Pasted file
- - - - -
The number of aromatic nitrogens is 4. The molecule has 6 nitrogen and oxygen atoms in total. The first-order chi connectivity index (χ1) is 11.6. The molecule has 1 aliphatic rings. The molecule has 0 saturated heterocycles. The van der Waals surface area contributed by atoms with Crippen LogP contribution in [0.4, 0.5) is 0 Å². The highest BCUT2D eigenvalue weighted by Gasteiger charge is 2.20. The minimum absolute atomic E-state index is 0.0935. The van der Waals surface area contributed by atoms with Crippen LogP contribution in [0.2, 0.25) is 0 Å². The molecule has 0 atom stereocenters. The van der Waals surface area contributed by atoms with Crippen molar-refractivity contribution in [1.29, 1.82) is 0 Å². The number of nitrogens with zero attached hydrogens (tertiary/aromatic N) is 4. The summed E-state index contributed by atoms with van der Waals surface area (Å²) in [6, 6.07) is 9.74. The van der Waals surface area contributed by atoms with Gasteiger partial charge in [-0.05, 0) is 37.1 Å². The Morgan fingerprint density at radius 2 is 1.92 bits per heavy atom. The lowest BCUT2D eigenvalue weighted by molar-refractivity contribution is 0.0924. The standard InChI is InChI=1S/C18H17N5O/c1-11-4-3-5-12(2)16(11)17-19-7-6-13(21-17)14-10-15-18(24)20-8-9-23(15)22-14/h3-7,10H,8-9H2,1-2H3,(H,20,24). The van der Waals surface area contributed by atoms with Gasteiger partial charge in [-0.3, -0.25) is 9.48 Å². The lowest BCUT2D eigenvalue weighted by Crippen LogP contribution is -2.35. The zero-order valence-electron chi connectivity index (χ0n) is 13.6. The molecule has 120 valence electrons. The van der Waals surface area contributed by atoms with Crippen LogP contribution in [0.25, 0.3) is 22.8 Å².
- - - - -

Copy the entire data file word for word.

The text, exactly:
The number of aromatic nitrogens is 4. The molecule has 6 nitrogen and oxygen atoms in total. The first-order chi connectivity index (χ1) is 11.6. The molecule has 1 aliphatic rings. The molecule has 0 saturated heterocycles. The van der Waals surface area contributed by atoms with Crippen LogP contribution in [0.4, 0.5) is 0 Å². The highest BCUT2D eigenvalue weighted by Gasteiger charge is 2.20. The minimum absolute atomic E-state index is 0.0935. The van der Waals surface area contributed by atoms with Crippen LogP contribution in [0.2, 0.25) is 0 Å². The molecule has 0 atom stereocenters. The van der Waals surface area contributed by atoms with Crippen molar-refractivity contribution in [1.29, 1.82) is 0 Å². The number of nitrogens with zero attached hydrogens (tertiary/aromatic N) is 4. The summed E-state index contributed by atoms with van der Waals surface area (Å²) in [6, 6.07) is 9.74. The van der Waals surface area contributed by atoms with Gasteiger partial charge in [-0.05, 0) is 37.1 Å². The Morgan fingerprint density at radius 2 is 1.92 bits per heavy atom. The lowest BCUT2D eigenvalue weighted by molar-refractivity contribution is 0.0924. The standard InChI is InChI=1S/C18H17N5O/c1-11-4-3-5-12(2)16(11)17-19-7-6-13(21-17)14-10-15-18(24)20-8-9-23(15)22-14/h3-7,10H,8-9H2,1-2H3,(H,20,24). The van der Waals surface area contributed by atoms with Gasteiger partial charge in [-0.3, -0.25) is 9.48 Å². The lowest BCUT2D eigenvalue weighted by Crippen LogP contribution is -2.35. The zero-order valence-electron chi connectivity index (χ0n) is 13.6. The molecule has 120 valence electrons. The van der Waals surface area contributed by atoms with Crippen LogP contribution in [0.25, 0.3) is 22.8 Å².